Climate Action Challenge: The New Year is a great time to de-clutter

 In Opinion

If you’re anything like me, January makes you feeling all purgey – that’s a new word I just invented. It means wanting to get rid of all the cluttery stuff in your house as quickly as possible. With the December rush now finished, we’re heading into January with a similar mindset. Less buying stuff. More clean living. Less clutter. More connection. Once you get rid of some old junk, you’ll realize how much space you have to breathe easier. And we’re going to help you do it this month. 
Unlike Marie Condo, who asks you to hold each item carefully and see if it “sparks joy,” my approach is “impulsively discard it, before you can regret it.” If I held everything I had to see if it sparked joy, I would have a closet full of clothes for a life that I don’t actually have, and the stuff I need (like my scuzzy painting pants), would be history. So, Marie, you seem like a lovely lady, but, I’m taking a pass on the sparking joy thing. We’re going to look at things a bit differently, and see where we can avoid buying new things, and stay focused on living more authentically.
So hello 2021 – let’s roll up our sleeves and get busy!

Jan. 6: Clean out and delete old email, photos, and documents on all your devices. Storage in the cloud is a massive carbon footprint. We don’t think much about it, but, everything you save gets stored in servers somewhere – they aren’t actually floating around in the ether. And those servers require tons of electricity to power them. And, things are not necessarily safer in the cloud than they are on a dedicated backup drive safely stored in your house.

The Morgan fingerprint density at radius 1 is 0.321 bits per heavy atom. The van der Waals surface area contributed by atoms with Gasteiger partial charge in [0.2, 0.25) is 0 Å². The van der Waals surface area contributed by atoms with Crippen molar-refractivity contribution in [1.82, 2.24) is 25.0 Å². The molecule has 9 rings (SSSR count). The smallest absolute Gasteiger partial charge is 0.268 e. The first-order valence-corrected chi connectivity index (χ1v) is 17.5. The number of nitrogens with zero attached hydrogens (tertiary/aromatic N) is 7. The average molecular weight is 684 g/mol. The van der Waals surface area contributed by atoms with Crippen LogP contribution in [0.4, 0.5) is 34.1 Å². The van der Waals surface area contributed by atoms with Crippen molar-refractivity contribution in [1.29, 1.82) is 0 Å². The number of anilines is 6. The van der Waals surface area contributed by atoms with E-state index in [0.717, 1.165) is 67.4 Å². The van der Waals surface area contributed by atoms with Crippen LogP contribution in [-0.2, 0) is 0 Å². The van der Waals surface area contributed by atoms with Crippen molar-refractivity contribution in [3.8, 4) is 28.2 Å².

Jan. 13: If you love to travel, review your travel plans (easy to do as COVID-19 continues to hamper our lives). Commit to reducing your air travel and cruises. Book direct flights. Go less often, or stay longer (good). Go every second or third year (better). Don’t fly (best). It’s apparent that fewer of us moving around the globe has had a positive impact on the environment (airlines feel differently), so let’s try to keep that going, post-COVID.
Jan. 20: Unsubscribe from sites that encourage you to buy things. Block junk mail that advertises sales, or special offers.
Jan. 27: Repair something instead of buying new. If you are handy, you’re pretty lucky. If you live with a handy person, you’re lucky too. If you’re looking for someone to repair stuff for you, you may have more of a challenge. Let’s hope this summer we can coordinate a ‘repair fair’, where you can bring things to have them fixed by someone who knows how, for a modest price (or a donation to the community). 
Carry on your good habits from December where you limited buying things you didn’t need, and focused on things that matter more. Consider all the good you’ve done in the past 10 months of this 52 week challenge. Put your feet up and enjoy a job well done! Happy 2021! 

52 Weeks of Climate Action was created by Sherri Jackson and Laurel Hood. Visit the blog or sign up at www.52weeksofclimateaction.com.

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